Our conversation jumped from socioeconomic strategies to soccer mom sympathies back to Savannah's position in the global economy as we blazed past the Forsyth Park fountain. I mention that as hard as SEDA and other entities work to bring sound business here, we seem to be hanging out in a certain comfort zone. If Savannah really is going to make a push to become the world-class city we believe it can be, we've got to create sustainable jobs for all these college grads.

Bea's key seems to be marrying off some of the starving artistic potential around here to a greater capitalistic vision:

"In my mind, nothing squelches creativity like poverty. Nothing ignites it like prosperity. Period."

I had to admit to Bea that while I have always been a great admirer of the sexy techy-business network branded by Miller in 2007 and most recently headed by community advocate Jake Hodesh, I wasn't exactly sure what the Creative Coast does.

I mean, I dig the programming like FastPitch (a local, kinder version of Shark Tank) and the inspirational showcase that is TEDx. But say you've got this great idea for a widget or service. What next?

"Well, our mission is to encourage, enhance and build innovative, knowledge-based businesses. But what does that really mean, right?" she asked rhetorically as the buckle of my Danskos rubbed uncomfortably on my ankle.

"We're the glue. We put the suits with the tattoos together with a purpose."

She calls her predecessors' legacies a "launching pad" and means to kick up the reach beyond the Talmadge Bridge. She's still defining her next steps but intends to utilize her extensive network as well tap into the region's undersung assets, like AASU's IT department and the Darla Moore School of Business in South Carolina. The board chose her from 300 applicants, banking that her consulting skills — worth $300 an hour in the big world — will translate into greater opportunities for us all.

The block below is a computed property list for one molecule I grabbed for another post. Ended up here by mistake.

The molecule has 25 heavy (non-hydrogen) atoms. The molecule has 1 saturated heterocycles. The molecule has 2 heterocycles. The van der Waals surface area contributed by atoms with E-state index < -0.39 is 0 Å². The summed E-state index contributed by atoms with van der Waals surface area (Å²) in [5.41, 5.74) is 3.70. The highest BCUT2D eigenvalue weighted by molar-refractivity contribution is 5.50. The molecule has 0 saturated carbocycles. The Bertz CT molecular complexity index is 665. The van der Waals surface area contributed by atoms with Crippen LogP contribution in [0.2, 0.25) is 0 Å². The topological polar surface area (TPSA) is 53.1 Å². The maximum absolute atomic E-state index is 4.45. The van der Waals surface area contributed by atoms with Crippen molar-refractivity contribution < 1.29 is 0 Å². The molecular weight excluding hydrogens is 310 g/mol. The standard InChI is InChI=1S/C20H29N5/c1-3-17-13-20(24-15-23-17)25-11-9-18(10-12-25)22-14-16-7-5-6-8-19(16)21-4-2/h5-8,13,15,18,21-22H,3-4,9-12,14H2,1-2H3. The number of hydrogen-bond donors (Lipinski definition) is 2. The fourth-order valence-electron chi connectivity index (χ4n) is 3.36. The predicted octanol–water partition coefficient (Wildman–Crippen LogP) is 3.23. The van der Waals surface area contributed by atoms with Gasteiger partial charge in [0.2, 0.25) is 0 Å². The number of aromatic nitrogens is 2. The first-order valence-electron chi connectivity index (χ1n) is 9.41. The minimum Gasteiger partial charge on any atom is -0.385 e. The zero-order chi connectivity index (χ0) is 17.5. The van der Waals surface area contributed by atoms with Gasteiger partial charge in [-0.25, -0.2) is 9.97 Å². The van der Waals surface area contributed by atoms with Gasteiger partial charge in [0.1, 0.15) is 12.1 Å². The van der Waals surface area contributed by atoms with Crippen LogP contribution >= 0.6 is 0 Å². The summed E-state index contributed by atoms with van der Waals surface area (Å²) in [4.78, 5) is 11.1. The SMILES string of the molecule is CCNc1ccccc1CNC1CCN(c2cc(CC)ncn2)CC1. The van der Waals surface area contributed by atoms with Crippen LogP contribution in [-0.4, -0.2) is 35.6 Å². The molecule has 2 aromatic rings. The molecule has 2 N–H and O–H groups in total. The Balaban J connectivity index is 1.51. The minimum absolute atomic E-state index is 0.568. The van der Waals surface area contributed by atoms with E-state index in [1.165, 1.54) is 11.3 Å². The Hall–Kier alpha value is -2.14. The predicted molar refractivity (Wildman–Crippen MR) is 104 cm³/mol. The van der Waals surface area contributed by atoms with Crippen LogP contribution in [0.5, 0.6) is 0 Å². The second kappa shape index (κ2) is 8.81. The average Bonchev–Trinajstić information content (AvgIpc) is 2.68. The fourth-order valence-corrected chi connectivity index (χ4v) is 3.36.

Perhaps the expectation of Bea's new era is best described by board member Rad Harrell, the host of this Friday's sold out TEDx event (lucky you if you got your ticket!)

"Chris was the beta; he got it going and defined it. Then there was Jake; he was version 1.0, laying out the market and creating relationships," explains Rad with his signature enthusiasm.

"Now we have Bea, the 2.0, who's bringing it all up to scale — she's a rocket ship."

Tell me about it. By the end of my "walk" with her, I had practically melted my soles of my shoes. Judging from her pace, there will be no coasting under Bea's watch — maybe it should be renamed the Creative Sprint? (*Boom* Thanks folks, I'm here every week! Tip your servers!)

She may push Savannah to be and do more, and I have a feeling it will totally be worth the blisters.

cs
Favorite

Speaking of...

About The Author

Jessica Leigh Lebos

Jessica Leigh Lebos

Bio:
Community Editor Jessica Leigh Lebos has been writing about interesting people, vexing issues and anything involving free food for more than 20 years. She introduces herself at cocktail parties as southern by marriage.

More by Jessica Leigh Lebos

  • Float some, jet some
  • Float some, jet some

    In a world where the world literally follows us to bed, sitting alone in the dark might be the ultimate indulgence.That’s the idea—and the science—behind Remedy Float, Savannah’s first sensory deprivation chambers.
    • Nov 30, 2016
  • Fighting for the right to vape
  • Fighting for the right to vape

    Award-winning documentary tracks how smoking alternative saves lives
    • Nov 30, 2016
  • KCHUNG is coming!
  • KCHUNG is coming!

    Los Angeles’ hyperlocal DIY radio will broadcast from the Jepson in March
    • Nov 23, 2016
  • More »

Comments

Subscribe to this thread:

Add a comment

Connect Today 12.05.2016

The Most: Read | Shared | Comments

Recent Comments

Right Now On: Twitter | Facebook

Copyright © 2016, Connect Savannah. All Rights Reserved.
Website powered by Foundation